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Blue Paint Footwork

By Ontario Minor Hockey Association, 06/24/15, 2:30PM EDT


One of the simplest and most effective training tools that a goaltender can use is the crease itself.

One of the simplest and most effective training tools that a goaltender can use is the crease itself. Since goaltenders spend the vast majority of game and practice time within the confines of the blue ice, it makes absolute sense that they should master the movements that they utilize regularly during the course of competition. 

With this in mind, we will look at three movement patterns that goaltenders of all levels can use to develop and/or maintain strong footwork. These drills may also be utilized by coaches as a quick and easy assessment tool to evaluate the skating skills of their goaltenders.  To aid in this process included are things that the goaltenders need to focus upon, but also some of the details that coaches should look for when observing how the goalies execute these maneuvers.

Although these movement patterns may differ in both their form and objectives, there are certain principles that are universal whenever a goaltender moves about their crease.


  1. Always look where you are going. All of these movements should never be initiated without the net minder first turning their head to face the direction they are moving. This sounds very simple, but it is amazing how many goalies don’t lead with their heads. 

    Coaches: Is the goaltender looking before initiating any movements?
  2. Keep the weight centered on the balls of your feet. Make sure to not allow your weight to rock from the front of your feet unto your heels. This will throw you off balance and slow you down considerably.

    Coaches: Take note of any rocking back and forth. Watch for any stumbling or balance issues.
  3. There should be no bouncing or straightening at the knees or hips as the goalie moves. Bouncing and/or  straightening causes puck tracking issues and makes save execution more difficult since the goaltender is less settled.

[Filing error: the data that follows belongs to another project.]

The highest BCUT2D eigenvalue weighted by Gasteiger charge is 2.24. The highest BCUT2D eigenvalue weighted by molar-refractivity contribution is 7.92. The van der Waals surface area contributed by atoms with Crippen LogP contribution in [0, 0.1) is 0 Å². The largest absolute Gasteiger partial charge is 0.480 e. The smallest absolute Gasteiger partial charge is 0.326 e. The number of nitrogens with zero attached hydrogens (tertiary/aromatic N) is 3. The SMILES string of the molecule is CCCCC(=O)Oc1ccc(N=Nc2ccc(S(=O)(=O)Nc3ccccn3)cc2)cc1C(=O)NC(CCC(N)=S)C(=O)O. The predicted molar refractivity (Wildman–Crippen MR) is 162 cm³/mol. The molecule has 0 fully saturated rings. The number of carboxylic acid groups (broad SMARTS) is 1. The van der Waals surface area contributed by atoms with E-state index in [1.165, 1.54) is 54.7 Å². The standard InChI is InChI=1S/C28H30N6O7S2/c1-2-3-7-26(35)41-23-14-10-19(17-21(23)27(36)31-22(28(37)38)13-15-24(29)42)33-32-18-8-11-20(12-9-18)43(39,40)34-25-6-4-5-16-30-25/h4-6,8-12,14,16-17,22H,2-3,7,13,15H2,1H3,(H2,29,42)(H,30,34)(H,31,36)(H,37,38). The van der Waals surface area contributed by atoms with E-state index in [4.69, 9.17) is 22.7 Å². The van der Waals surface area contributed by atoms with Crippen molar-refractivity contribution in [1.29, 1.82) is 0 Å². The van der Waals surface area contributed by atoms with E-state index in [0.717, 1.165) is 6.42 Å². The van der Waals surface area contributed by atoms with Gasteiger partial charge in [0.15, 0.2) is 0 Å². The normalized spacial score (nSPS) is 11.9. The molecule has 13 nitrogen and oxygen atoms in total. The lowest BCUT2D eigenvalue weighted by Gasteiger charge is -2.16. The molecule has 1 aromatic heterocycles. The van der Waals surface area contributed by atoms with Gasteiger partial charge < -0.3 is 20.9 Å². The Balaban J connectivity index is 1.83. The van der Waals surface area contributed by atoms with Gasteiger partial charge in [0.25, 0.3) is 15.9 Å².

Coaches: Watch to see if the goalie is “popping up and down”. Take note of any upward movement as he/she travels the crease.
  4. Stop with the outside foot. There are always exceptions, but in most situations, use the opposite foot that you pushed with to stop. This is especially true after pushing off your posts. Stopping with the incorrect foot will slow you down and make quick changes of direction more difficult.

    Coaches: Keep an eye on which foot the goalie is stopping with. Can they stop with both feet or do they favour one side?  


Push to middle/ Push to opposite post

  • Pivot and push through the middle of the net to top of crease and stop with opposite foot.
  • Pivot and t-push to opposite post.
  • Make sure foot is placed inside of post when pushing and stopping.
  • Repeat in other direction.
  • Instead of just pushing to middle, goalie can push to various other points of the crease and then over to opposite post.

Middle/Over/Opposite Post

  • Pivot and push to middle and stop with opposite foot using curved path through middle of net.
  • Pivot and t-push to corner of crease. Stop with opposite foot
  • Pivot and push to opposite post.
  • Variation:  Instead of t-push in movement 2, goalie uses short quick shuffles.

Multiple Movement Drill

  • Pivot and push cross crease, stop on opposite foot through middle of the net.
  • Pivot and t- push to top of crease. Stop
  • Pivot and t-push to corner of crease. Stop
  • Shuffle across top of crease to opposite corner 
  • Shuffle or t-push back to post. Make sure foot inside of post to end.
  • Variation: Shuffle over and stop for movements 2 and 3 T- Push cross crease for movement 4


There are just a few examples of movement drills that can be incorporated into the warm up or practice routine of goalies of any level. There are numerous resources with a variety of examples online for all to use. Developing efficient and technically sound footwork can be achieved with some focused practice in the area that goaltenders know best.

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